Arijit Pasayat, C.J.
1. Though in I. T. R. No. III of 1998, a question of vital importance has been raised about the jurisdiction of the Tribunal to reconsider a question of limitation, while exercising powers under Section 256 of the Income-tax Act, 1961 (in short the 'Act'), we do not think it necessary to go into that question in detail in view of the position as emerges in connected I. T. R. No. 174 of 1997. Reference to the factual aspects is necessary for adjudication of the question raised in that I. T. R., which we shall quote a little later.
2. The assessee filed its return for the assessment year 1986-87 on February 9, 1989, declaring a total income of Rs. 83,54,950. In response to the notice under Section 143(2) of the Act, books of account were produced and finally the income was assessed at Rs. 1,45,06,670. The demand after adjustment of advance tax and taking into account interest payable underSections 139(8), 215 and 216 came to Rs. 52,91,476. The matter was challenged in appeal before the Commissioner of Income-tax (Appeals), Calicut (in short 'the CIT(A)'). The assessment was completed on March 30, 1989, and the appeal filed was on April 26, 1989. Before going into the merits, the Commissioner of Income-tax (Appeals) thought it necessary to adjudicate the question whether the appeal filed by the assessee was to be entertained. When the assessee filed a return of income, tax to be paid under Section 140A was Rs. 13,68,006. When the appeal was preferred on April 26, 1989, also, the admitted tax was not paid. An application for condonation of delay along with another set of appellate papers was filed on June 22, 1989. Prior to that on June 20, 1989, the admitted tax had been paid. In the application for condonation of delay in filing the appeal, it was indicated that due to liquidity cash problems the payment could not be made earlier. In between the date of completion of assessment and the date on which appeal was filed, on April 1, 1989, there was a change in law regarding the admissibility of appeals, with effect from April 1, 1989. As per the amended provisions, the powers of the Commissioner of Income-tax (Appeals) and the Deputy Commissioner of Appeals to condone the lapse of non-payment of admitted tax has been withdrawn. Therefore, according to the assessee, it had paid the tax due and another set of appellate papers were filed. Though in the application that was filed subsequently, the plea of cash crunch had been raised, subsequently at the time of hearing it was contended that the original appeal filed on April 26, 1989, should be taken as the valid appeal. The Commissioner of Income-tax (Appeals) was of the view that it was a fit case for condoning the lapse in the payment of admitted tax at the time of filing the appeal and, accordingly, admitted the appeal. The appeal was heard on the merits and was partly allowed. The Revenue preferred second appeal before the Income-tax Appellate Tribunal, Cochin Bench, Cochin (in short, 'the Tribunal'). The first ground of challenge was the conclusion of the Commissioner of Income-tax (Appeals) regarding condonation of delay and admissibility of appeal. The Tribunal affirmed the conclusion of the Commissioner of Income-tax (Appeals) though it indicated different reasons also.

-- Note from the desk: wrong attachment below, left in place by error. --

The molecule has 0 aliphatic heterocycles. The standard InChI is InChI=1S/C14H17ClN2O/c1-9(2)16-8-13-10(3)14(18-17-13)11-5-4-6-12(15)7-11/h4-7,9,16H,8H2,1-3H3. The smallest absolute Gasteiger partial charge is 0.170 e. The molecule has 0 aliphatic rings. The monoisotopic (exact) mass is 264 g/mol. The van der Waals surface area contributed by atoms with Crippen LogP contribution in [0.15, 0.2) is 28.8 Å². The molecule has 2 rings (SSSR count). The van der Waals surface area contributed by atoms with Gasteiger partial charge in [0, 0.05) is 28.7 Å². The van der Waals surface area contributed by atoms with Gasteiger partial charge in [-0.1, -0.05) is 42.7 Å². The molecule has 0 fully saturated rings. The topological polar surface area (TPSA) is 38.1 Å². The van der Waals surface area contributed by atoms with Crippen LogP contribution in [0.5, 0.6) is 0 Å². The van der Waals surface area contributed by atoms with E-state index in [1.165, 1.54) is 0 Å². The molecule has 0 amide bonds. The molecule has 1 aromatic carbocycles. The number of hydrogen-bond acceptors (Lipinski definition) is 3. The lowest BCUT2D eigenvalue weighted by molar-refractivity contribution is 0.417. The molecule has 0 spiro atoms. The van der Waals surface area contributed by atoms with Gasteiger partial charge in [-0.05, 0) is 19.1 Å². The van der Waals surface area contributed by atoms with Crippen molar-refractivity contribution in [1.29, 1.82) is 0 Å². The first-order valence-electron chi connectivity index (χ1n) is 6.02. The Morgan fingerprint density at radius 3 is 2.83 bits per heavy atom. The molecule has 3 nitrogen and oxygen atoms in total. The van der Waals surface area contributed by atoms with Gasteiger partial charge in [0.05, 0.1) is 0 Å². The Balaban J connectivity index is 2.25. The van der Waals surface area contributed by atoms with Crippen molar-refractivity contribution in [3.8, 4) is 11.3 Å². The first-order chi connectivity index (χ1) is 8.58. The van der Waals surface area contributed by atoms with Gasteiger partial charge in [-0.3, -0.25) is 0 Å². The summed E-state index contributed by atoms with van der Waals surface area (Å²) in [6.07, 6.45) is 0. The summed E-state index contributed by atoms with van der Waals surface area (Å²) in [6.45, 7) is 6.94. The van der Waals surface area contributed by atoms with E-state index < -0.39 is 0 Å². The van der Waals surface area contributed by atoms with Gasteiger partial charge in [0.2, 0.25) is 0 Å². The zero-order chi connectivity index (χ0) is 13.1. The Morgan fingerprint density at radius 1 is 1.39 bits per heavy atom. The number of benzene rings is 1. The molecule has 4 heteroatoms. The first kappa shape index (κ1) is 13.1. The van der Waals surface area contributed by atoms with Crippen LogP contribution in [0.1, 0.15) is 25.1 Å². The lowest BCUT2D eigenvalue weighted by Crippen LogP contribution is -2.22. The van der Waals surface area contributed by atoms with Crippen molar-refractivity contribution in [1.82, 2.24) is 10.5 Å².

3. At this juncture, it is necessary to take note of a few facts which are relevant so far as I. T. R. No. III of 1998, is concerned. The application for reference filed by the Revenue was rejected on the ground that in view of the clear stipulations in Section 256(1) of the Act specifying the period during which the reference application was to be filed, the application was clearly filed beyond the permissible limit. An application was filed by the Revenue seeking variation of the order on the ground that the conclusion regarding the delayed presentation of the reference application was not tenable. It was pointed out that the order of the Tribunal was sent to the Commissioner who originally had the jurisdiction over the assessee's case, but subsequently the jurisdiction lay in another Commissioner. The reference application was filed within the time permitted from the date of receipt of the order by the Commissioner who had the jurisdiction. The Tribunal thought that it had earlier committed a mistake in computing the period of limitation, and further observed that for its fault, the parties should not suffer and, therefore, recalled the order by holding that the application was not barred by time. It entertained the application for reference and has referred the following question for opinion : 'Whether, on the facts and in the circumstances of the case,--
(i) The Commissioner (Appeals) is right and with the jurisdiction in entertaining the appeal and also in deciding the same on merits ?
(ii) and also in view of the words 'at the time of filing of the appeal' occurring in Section 249(4) of the Income-tax Act, the Tribunal is right in law in holding that to an appeal filed after April 1, 1989, the provision prior to April 1, 1989, will apply ?'
4. The same is the subject-matter of adjudication in I. T. R. No. 174 of 1997. As indicated above, learned counsel for the assessee raised a point about the jurisdiction of the Tribunal to pass such an order in I. T. R. No. III of 1998. But, we do not think it necessary to adjudicate that question.